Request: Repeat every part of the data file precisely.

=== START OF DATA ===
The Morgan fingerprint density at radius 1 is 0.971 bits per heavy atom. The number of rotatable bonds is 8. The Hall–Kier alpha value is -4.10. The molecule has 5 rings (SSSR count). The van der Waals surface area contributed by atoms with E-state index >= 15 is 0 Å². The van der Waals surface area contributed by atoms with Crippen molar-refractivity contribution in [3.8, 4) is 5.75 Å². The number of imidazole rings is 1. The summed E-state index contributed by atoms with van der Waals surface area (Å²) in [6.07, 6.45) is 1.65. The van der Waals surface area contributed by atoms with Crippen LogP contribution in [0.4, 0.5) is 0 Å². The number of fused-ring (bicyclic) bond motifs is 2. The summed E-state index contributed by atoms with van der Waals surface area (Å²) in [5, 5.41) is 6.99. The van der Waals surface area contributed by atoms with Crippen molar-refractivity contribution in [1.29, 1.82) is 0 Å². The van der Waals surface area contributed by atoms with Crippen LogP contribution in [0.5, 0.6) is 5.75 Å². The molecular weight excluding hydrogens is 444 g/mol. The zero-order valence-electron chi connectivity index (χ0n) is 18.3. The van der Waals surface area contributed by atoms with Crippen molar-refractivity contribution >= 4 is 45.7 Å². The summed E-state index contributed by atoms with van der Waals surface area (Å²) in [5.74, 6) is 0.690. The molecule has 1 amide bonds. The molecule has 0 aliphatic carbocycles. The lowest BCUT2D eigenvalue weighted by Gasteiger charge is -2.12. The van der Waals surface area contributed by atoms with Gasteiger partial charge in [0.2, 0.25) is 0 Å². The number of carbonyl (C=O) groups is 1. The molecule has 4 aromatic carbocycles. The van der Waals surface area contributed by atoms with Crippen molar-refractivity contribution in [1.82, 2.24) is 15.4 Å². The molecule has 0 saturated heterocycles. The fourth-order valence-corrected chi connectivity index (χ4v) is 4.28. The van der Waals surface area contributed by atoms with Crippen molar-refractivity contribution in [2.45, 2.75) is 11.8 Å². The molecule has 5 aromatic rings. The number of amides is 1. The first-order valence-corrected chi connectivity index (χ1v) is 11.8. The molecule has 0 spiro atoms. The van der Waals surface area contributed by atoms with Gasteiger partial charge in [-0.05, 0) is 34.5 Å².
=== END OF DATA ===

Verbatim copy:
The Morgan fingerprint density at radius 1 is 0.971 bits per heavy atom. The number of rotatable bonds is 8. The Hall–Kier alpha value is -4.10. The molecule has 5 rings (SSSR count). The van der Waals surface area contributed by atoms with E-state index >= 15 is 0 Å². The van der Waals surface area contributed by atoms with Crippen molar-refractivity contribution in [3.8, 4) is 5.75 Å². The number of imidazole rings is 1. The summed E-state index contributed by atoms with van der Waals surface area (Å²) in [6.07, 6.45) is 1.65. The van der Waals surface area contributed by atoms with Crippen LogP contribution in [0.4, 0.5) is 0 Å². The number of fused-ring (bicyclic) bond motifs is 2. The summed E-state index contributed by atoms with van der Waals surface area (Å²) in [5, 5.41) is 6.99. The van der Waals surface area contributed by atoms with Crippen molar-refractivity contribution in [1.29, 1.82) is 0 Å². The van der Waals surface area contributed by atoms with Crippen LogP contribution in [0.5, 0.6) is 5.75 Å². The molecular weight excluding hydrogens is 444 g/mol. The zero-order valence-electron chi connectivity index (χ0n) is 18.3. The van der Waals surface area contributed by atoms with Crippen molar-refractivity contribution >= 4 is 45.7 Å². The summed E-state index contributed by atoms with van der Waals surface area (Å²) in [5.74, 6) is 0.690. The molecule has 1 amide bonds. The molecule has 0 aliphatic carbocycles. The lowest BCUT2D eigenvalue weighted by Gasteiger charge is -2.12. The van der Waals surface area contributed by atoms with Gasteiger partial charge in [0.2, 0.25) is 0 Å². The number of carbonyl (C=O) groups is 1. The molecule has 4 aromatic carbocycles. The van der Waals surface area contributed by atoms with Crippen molar-refractivity contribution in [1.82, 2.24) is 15.4 Å². The molecule has 0 saturated heterocycles. The fourth-order valence-corrected chi connectivity index (χ4v) is 4.28. The van der Waals surface area contributed by atoms with Crippen molar-refractivity contribution in [2.45, 2.75) is 11.8 Å². The molecule has 5 aromatic rings. The number of amides is 1. The first-order valence-corrected chi connectivity index (χ1v) is 11.8. The molecule has 0 spiro atoms. The van der Waals surface area contributed by atoms with Gasteiger partial charge in [-0.05, 0) is 34.5 Å².